Turning 30 is a big deal for some. But for Chad Smith, vocalist and bassist for Vegas-bred metal leviathan Hemlock—a band he started in his parents’ garage when he was 15 years old—age means nothing.
Coming up on their 15th anniversary, Hemlock and Smith, now living in Iowa, have attained a new level of success. With full-length album No Time for Sorrow out nationally last month and an opening slot on legendary industrial outfit Ministry’s final U.S. tour locked down, persistence has paid off.
We caught up with Smith by telephone on the road in Seattle:
How does it feel to get the national recognition you’ve been looking for?
It’s awesome. We’ve always been striving and have gotten little bits of pieces here and there … but to actually be out on a full shebang tour is definitely awesome. Usually, like when we go out with Slayer, we’ll do two weeks with them and then book another month and a half around it. But lately everything has been getting bigger and better.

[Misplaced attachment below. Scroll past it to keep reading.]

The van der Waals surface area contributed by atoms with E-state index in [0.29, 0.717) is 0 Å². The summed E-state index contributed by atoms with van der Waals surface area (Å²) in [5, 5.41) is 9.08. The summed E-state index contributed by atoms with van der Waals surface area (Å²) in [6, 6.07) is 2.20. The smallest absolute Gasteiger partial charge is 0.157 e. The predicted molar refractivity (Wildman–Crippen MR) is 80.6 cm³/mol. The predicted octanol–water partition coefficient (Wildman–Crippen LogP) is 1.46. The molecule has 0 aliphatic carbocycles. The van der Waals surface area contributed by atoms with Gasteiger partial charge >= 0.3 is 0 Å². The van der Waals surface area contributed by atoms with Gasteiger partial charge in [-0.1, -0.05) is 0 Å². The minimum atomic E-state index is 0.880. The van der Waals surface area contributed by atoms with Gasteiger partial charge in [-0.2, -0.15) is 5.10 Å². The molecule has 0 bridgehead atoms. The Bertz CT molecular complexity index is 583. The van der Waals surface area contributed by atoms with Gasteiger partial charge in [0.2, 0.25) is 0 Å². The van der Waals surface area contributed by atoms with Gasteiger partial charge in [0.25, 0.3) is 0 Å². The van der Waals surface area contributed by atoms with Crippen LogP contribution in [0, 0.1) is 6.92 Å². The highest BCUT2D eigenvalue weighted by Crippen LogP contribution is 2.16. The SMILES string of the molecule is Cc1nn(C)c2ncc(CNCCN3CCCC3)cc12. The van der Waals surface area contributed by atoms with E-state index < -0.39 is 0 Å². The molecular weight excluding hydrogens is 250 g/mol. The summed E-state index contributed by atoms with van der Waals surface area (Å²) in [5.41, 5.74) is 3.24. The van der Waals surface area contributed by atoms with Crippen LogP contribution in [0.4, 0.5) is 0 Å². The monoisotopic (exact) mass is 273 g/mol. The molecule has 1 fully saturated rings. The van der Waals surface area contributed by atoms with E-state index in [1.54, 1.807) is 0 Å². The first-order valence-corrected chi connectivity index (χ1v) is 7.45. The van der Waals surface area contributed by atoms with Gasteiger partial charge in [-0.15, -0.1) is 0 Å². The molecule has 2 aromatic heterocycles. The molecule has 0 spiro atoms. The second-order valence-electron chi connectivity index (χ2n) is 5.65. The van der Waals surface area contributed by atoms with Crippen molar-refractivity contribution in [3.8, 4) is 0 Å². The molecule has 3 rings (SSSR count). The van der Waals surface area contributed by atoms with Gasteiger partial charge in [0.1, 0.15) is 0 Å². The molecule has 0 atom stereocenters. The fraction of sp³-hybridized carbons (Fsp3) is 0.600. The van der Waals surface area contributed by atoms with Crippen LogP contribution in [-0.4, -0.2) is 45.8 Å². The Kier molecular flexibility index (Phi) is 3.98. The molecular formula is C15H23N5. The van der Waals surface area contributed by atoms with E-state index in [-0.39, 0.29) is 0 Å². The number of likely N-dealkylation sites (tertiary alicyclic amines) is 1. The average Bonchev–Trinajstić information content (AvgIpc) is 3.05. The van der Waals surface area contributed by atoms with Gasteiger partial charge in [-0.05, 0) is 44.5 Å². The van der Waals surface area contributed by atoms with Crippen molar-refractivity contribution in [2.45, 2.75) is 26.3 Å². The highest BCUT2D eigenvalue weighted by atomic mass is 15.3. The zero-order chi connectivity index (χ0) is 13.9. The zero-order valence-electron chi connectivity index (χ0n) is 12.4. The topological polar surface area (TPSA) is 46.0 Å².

You guys have had a loyal Vegas following for a long time. Have you been able to build that around the country?
Vegas is actually a really awesome city, which I didn’t realize when I was younger and first starting. But we always tried to get people to come to the show—fliers, billboards at the side of freeways, posters and radio ads, whatever we could do to get people to the shows we’d do. When we started going out of town, we did really well in Phoenix quicker. When you get to Phoenix, people don’t have anything else to do like they have in Vegas, so everybody goes to the shows. So it’s honestly easier in other cities.
In 15 years of Hemlock, what has been the most trying moment for you?
Me and my brother started the band with another guy when I was 15, and my brother was in the band for almost 10 years. But then he had a kid, and at the time we weren’t doing the touring then that we do now, so the more and more we were out on the road, the more and more pissed he was becoming. It was hard, but I could tell he wasn’t cut out for the road. At some point you have to choose a normal life, because this definitely isn’t a normal life we live on the road.
You guys went from house shows to European tours to touring with Ministry. Every metal band’s dream, right?
Oh yeah, absolutely. I tell everybody every night, don’t give up your dream. For us, this is a little part of the next level. It’s kind of like a new start for us even though we’ve been around. You just got to keep trucking at it before you might actually get your break.
Opening for Ministry, with Meshuggah. April 9, 6 p.m., $32-$100. House of Blues, 632-7600.